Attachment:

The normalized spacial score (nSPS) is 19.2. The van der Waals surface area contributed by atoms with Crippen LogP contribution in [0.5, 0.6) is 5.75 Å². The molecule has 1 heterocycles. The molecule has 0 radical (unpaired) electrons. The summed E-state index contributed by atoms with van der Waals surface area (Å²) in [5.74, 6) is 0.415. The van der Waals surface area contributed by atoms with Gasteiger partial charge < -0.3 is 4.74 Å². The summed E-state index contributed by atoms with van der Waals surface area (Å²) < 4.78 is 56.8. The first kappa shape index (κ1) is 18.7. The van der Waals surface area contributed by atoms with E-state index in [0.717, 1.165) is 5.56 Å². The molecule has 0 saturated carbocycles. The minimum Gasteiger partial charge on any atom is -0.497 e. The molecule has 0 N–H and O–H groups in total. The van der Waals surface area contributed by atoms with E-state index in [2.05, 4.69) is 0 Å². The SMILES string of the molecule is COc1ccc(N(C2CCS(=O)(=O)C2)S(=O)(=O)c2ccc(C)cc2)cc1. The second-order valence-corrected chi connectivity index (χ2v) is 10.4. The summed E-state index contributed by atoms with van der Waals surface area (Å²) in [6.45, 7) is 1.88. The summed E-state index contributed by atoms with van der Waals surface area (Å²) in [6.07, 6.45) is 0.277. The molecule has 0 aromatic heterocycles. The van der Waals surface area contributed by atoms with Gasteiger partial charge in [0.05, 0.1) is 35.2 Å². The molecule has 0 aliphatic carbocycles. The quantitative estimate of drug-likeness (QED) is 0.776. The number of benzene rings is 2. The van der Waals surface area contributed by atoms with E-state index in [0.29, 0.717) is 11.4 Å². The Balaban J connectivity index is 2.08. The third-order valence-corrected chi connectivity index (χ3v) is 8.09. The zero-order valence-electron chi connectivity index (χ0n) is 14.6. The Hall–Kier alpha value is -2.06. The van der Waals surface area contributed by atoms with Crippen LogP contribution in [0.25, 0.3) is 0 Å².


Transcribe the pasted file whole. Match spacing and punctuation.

The normalized spacial score (nSPS) is 19.2. The van der Waals surface area contributed by atoms with Crippen LogP contribution in [0.5, 0.6) is 5.75 Å². The molecule has 1 heterocycles. The molecule has 0 radical (unpaired) electrons. The summed E-state index contributed by atoms with van der Waals surface area (Å²) in [5.74, 6) is 0.415. The van der Waals surface area contributed by atoms with Gasteiger partial charge < -0.3 is 4.74 Å². The summed E-state index contributed by atoms with van der Waals surface area (Å²) < 4.78 is 56.8. The first kappa shape index (κ1) is 18.7. The van der Waals surface area contributed by atoms with E-state index in [0.717, 1.165) is 5.56 Å². The molecule has 0 saturated carbocycles. The minimum Gasteiger partial charge on any atom is -0.497 e. The molecule has 0 N–H and O–H groups in total. The van der Waals surface area contributed by atoms with E-state index in [2.05, 4.69) is 0 Å². The SMILES string of the molecule is COc1ccc(N(C2CCS(=O)(=O)C2)S(=O)(=O)c2ccc(C)cc2)cc1. The second-order valence-corrected chi connectivity index (χ2v) is 10.4. The summed E-state index contributed by atoms with van der Waals surface area (Å²) in [6.45, 7) is 1.88. The summed E-state index contributed by atoms with van der Waals surface area (Å²) in [6.07, 6.45) is 0.277. The molecule has 0 aromatic heterocycles. The van der Waals surface area contributed by atoms with Gasteiger partial charge in [0.05, 0.1) is 35.2 Å². The molecule has 0 aliphatic carbocycles. The quantitative estimate of drug-likeness (QED) is 0.776. The number of benzene rings is 2. The van der Waals surface area contributed by atoms with E-state index in [0.29, 0.717) is 11.4 Å². The Balaban J connectivity index is 2.08. The third-order valence-corrected chi connectivity index (χ3v) is 8.09. The zero-order valence-electron chi connectivity index (χ0n) is 14.6. The Hall–Kier alpha value is -2.06. The van der Waals surface area contributed by atoms with Crippen LogP contribution in [0.25, 0.3) is 0 Å².